Featuring two world premieres and a company premiere from three of the hottest young choreographers around‹Pennsylvania Ballet's June program offers a wealth of talent. British-born Christopher Wheeldon, Canadian Peter Quanz, and Boston native Matthew Neenan are all under 35, yet they all have impressive resumes as dancers and creators of dance, and each has come up with a very different ballet.
Peter Quanz's Jupiter Symphony
Quanz's Jupiter Symphony is set to Mozart's Symphony No. 41 in C major. Quanz reportedly decided to become a choreographer at age 9; less than two decades later he has created works for such troupes as American Ballet Theatre, the National Ballet of Canada, and England's Royal Ballet. Last year he became the first Canadian invited to choreograph a work for the world famous Kirov Ballet and he's now busy with projects throughout Europe and North America.
In a recent interview Quanz explained that music is his initial source of inspiration. Regarding this particular work, Quanz says, "[All of] Mozart's music inspires listeners to dance. Jupiter Symphony has a range of emotions as wide as the universe. It bursts with exuberance at the beginning, becoming intimate and moody, then turns to an elegant playfulness before a joyous finale. When I listen to this piece the steps are just under the surface of the music‹it is a joy to choreograph."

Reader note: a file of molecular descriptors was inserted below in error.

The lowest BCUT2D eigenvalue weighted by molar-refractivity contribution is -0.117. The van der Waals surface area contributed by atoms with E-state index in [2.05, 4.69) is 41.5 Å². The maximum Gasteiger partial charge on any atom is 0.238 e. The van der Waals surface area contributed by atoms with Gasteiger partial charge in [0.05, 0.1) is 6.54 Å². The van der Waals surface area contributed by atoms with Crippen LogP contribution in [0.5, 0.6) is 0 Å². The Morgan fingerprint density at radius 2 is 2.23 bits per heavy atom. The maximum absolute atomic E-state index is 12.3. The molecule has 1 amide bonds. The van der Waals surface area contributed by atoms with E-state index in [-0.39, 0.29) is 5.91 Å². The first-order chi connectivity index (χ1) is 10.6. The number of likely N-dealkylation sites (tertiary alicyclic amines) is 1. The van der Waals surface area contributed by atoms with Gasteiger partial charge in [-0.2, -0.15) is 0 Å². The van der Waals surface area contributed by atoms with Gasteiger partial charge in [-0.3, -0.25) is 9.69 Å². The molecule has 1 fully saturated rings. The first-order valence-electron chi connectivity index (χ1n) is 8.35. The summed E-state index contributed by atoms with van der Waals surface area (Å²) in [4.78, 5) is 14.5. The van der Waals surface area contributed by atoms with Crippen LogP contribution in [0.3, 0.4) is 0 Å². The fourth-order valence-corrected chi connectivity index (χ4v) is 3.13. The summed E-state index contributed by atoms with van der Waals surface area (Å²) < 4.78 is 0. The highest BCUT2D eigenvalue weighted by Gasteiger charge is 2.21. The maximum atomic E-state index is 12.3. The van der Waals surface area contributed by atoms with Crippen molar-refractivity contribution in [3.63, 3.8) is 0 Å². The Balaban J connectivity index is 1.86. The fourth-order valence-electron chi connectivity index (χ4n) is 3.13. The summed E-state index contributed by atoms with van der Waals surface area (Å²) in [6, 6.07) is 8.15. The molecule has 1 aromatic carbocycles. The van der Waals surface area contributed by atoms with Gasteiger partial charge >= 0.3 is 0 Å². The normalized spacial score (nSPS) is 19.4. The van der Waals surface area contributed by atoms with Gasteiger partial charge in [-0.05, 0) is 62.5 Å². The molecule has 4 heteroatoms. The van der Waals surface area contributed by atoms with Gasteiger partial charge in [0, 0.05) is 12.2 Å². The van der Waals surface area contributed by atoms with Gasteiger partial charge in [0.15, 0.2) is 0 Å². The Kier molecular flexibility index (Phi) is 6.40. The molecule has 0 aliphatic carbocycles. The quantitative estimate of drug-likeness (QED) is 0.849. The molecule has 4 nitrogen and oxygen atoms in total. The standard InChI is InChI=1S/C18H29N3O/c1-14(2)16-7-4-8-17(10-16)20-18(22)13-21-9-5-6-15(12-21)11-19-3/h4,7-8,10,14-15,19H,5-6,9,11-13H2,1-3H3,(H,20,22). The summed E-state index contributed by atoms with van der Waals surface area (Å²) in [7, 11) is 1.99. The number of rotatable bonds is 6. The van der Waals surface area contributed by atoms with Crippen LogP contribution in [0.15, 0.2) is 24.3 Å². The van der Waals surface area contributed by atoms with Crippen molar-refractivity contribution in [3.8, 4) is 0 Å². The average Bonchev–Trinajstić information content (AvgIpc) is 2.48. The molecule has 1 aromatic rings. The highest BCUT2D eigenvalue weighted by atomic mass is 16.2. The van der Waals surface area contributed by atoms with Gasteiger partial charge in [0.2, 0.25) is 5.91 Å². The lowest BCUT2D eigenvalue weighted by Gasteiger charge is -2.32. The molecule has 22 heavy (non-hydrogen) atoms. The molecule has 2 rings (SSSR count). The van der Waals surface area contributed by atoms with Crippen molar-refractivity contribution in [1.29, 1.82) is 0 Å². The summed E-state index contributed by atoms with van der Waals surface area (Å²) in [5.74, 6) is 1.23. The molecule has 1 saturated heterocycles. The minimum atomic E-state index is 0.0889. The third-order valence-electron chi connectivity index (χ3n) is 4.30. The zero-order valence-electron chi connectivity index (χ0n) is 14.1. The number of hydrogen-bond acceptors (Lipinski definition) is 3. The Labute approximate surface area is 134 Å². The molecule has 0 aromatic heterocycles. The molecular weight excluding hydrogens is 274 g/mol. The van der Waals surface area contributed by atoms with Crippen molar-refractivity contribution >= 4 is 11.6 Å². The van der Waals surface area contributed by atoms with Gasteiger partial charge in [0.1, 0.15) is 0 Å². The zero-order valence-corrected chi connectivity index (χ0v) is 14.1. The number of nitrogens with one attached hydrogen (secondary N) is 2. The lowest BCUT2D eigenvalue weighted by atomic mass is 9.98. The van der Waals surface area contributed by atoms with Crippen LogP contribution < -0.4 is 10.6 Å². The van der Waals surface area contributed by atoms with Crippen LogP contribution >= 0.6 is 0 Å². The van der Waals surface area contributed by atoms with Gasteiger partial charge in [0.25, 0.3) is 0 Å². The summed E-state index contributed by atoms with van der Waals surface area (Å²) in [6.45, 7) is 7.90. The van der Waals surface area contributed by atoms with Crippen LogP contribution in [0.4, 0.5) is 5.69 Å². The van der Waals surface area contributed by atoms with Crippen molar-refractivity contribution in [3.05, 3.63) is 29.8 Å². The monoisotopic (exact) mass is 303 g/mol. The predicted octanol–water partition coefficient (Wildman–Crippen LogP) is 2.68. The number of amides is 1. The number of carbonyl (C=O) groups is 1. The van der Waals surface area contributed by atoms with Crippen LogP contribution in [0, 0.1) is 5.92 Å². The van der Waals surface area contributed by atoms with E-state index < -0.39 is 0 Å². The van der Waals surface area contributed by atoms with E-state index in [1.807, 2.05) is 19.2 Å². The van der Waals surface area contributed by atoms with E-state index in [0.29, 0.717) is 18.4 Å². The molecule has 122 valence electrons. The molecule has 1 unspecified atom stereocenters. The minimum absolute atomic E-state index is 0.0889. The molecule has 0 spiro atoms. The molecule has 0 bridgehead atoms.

But actually choreographing a new ballet requires a lot of complicated scheduling. Based in Toronto and simultaneously working on several other projects, Quanz could only spend a limited amount of time in Philadelphia. Like most guest choreographers, he had to assemble his new ballet over the course of several visits. Quanz said he spent seven weeks in Philadelphia. But, as Artistic Director Roy Kaiser noted, "Peter started the piece with our dancers in the winter, when he was here for a week and a half. He returned to work on it again this spring, and he came back for a final couple of weeks, right before the opening."
Fortunately, the dancers of Pennsylvania Ballet learn quickly and are used to absorbing new material while also rehearsing and performing other works. Kaiser noted that Ballet Mistress Tamara Hadley shadowed Quanz at each rehearsal. "She takes impeccable notes and knows the whole ballet as well as the dancers. So, even when Peter wasn't there, they still rehearsed."